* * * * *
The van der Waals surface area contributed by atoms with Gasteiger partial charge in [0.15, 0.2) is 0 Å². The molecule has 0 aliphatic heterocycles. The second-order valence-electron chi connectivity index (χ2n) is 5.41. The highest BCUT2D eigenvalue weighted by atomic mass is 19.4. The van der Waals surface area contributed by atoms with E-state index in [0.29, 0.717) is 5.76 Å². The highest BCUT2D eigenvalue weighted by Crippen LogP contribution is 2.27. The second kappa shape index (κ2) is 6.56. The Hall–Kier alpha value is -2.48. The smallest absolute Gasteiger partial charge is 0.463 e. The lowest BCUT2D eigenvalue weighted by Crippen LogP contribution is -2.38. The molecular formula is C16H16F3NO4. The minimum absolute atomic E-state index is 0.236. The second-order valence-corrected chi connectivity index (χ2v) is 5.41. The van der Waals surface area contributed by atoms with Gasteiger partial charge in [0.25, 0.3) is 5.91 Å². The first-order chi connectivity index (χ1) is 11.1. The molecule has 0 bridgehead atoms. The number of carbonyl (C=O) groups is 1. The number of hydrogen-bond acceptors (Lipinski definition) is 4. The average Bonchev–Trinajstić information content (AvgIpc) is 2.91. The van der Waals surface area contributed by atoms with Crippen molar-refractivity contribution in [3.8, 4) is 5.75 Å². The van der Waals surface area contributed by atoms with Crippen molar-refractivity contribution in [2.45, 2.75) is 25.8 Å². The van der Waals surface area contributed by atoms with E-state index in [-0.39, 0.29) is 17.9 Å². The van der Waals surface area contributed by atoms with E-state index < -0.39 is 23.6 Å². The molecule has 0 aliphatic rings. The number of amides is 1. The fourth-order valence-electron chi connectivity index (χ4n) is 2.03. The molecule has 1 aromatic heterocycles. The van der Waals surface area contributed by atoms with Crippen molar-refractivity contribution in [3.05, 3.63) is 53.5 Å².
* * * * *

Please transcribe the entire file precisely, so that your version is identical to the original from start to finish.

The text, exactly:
The van der Waals surface area contributed by atoms with Gasteiger partial charge in [0.15, 0.2) is 0 Å². The molecule has 0 aliphatic heterocycles. The second-order valence-electron chi connectivity index (χ2n) is 5.41. The highest BCUT2D eigenvalue weighted by atomic mass is 19.4. The van der Waals surface area contributed by atoms with E-state index in [0.29, 0.717) is 5.76 Å². The highest BCUT2D eigenvalue weighted by Crippen LogP contribution is 2.27. The second kappa shape index (κ2) is 6.56. The Hall–Kier alpha value is -2.48. The smallest absolute Gasteiger partial charge is 0.463 e. The lowest BCUT2D eigenvalue weighted by Crippen LogP contribution is -2.38. The molecular formula is C16H16F3NO4. The minimum absolute atomic E-state index is 0.236. The second-order valence-corrected chi connectivity index (χ2v) is 5.41. The van der Waals surface area contributed by atoms with Gasteiger partial charge in [0.25, 0.3) is 5.91 Å². The first-order chi connectivity index (χ1) is 11.1. The molecule has 0 bridgehead atoms. The number of carbonyl (C=O) groups is 1. The number of hydrogen-bond acceptors (Lipinski definition) is 4. The average Bonchev–Trinajstić information content (AvgIpc) is 2.91. The van der Waals surface area contributed by atoms with Crippen molar-refractivity contribution in [3.8, 4) is 5.75 Å². The van der Waals surface area contributed by atoms with Crippen molar-refractivity contribution in [2.45, 2.75) is 25.8 Å². The van der Waals surface area contributed by atoms with E-state index in [-0.39, 0.29) is 17.9 Å². The van der Waals surface area contributed by atoms with E-state index < -0.39 is 23.6 Å². The molecule has 0 aliphatic rings. The number of amides is 1. The fourth-order valence-electron chi connectivity index (χ4n) is 2.03. The molecule has 1 aromatic heterocycles. The van der Waals surface area contributed by atoms with Crippen molar-refractivity contribution in [3.05, 3.63) is 53.5 Å².